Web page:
Quantum Computing Arrays Made of Two Types of Atom
Using arrays of a single type of neutral atom, researchers have recently demonstrated that they can orchestrate atomic interactions for applications such as quantum computing or the controlled formation of single molecules. They are now looking to create neutral-atom arrays from multiple atomic species, something that could enable more advanced quantum computing protocols, for example. Toward that goal, Xiaodong He of the Wuhan Institute of Physics and Mathematics, China, and colleagues have now experimentally demonstrated how to produce arrays containing two different rubidium isotopes . The demonstration parallels another by a team led by Hannes Bernien at the University of Chicago, which realized arrays of rubidium and cesium atoms .
Both teams used optical tweezers to arrange their atom arrays. He and his colleagues worked with two isotopes of rubidium. They loaded a mixture of around 30 rubidium-85 ( ) and rubidium-87 ( ) atoms into optical tweezer arrays from a magneto-optical trap. They then used fluorescence imaging to measure the initial array pattern that the atoms formed. Next, they rearranged the and atoms, using a movable tweezer to switch out one rubidium isotope for another so that they could create a specific array pattern. The steps of this switch-out process were determined by an algorithm that He’s team developed so that they could replace incorrect isotopes in the fewest possible moves.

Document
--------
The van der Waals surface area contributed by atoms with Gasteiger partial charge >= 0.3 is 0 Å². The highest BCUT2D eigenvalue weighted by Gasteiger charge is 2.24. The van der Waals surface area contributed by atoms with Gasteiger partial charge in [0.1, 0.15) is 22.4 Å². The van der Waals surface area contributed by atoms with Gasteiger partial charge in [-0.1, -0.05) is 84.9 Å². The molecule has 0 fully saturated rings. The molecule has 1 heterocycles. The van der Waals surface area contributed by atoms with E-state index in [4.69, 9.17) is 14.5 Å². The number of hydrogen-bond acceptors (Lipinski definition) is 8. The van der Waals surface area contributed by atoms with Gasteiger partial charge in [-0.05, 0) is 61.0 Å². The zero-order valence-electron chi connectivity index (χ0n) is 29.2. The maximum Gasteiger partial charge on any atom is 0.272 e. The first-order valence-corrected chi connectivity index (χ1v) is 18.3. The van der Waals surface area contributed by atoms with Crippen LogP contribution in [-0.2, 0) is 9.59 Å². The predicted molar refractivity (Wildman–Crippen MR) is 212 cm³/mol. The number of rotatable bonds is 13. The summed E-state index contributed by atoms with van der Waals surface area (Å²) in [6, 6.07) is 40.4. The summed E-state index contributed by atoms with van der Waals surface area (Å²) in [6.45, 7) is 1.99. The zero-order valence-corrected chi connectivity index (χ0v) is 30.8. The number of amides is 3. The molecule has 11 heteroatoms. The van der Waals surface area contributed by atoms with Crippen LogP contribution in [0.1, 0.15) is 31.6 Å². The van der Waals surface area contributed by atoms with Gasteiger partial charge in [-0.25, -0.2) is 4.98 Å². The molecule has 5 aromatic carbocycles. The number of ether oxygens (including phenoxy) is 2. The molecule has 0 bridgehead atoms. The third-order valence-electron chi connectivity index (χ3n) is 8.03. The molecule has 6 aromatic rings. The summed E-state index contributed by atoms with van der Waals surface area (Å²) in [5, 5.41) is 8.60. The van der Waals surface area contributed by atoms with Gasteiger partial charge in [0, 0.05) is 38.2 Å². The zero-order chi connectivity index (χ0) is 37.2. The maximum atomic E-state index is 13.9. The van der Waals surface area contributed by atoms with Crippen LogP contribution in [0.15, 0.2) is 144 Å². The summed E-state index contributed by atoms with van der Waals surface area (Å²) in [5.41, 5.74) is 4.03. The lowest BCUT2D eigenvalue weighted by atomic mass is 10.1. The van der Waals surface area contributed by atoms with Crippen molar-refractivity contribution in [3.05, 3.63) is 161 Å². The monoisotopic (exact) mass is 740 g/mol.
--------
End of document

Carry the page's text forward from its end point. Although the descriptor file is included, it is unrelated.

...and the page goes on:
Bernien’s team worked with cesium and rubidium, two atoms that interact with different wavelengths of light. Because of this difference, the team could independently trap the two atomic elements using different sets of tweezers and then arrange them in an array. They arranged about 300 atoms in total in an array with around 500 sites. Bernien’s team could also use one set of tweezers to reload one atomic species into the array while using the other to hold the second species still, a capability necessary to continuously implement quantum protocols.
He and his colleagues demonstrated a 2D checkerboard pattern of alternating isotopes, which they say is well suited for executing some types of quantum error correction code. They also made a 2D striped pattern. Bernien’s team also created various 2D patterns, including an arrangement that resembled the outline of the Sears Tower. In future work, both teams plan to use their arrays to demonstrate quantum computing protocols.
Sophia Chen is a freelance science writer based in Columbus, Ohio.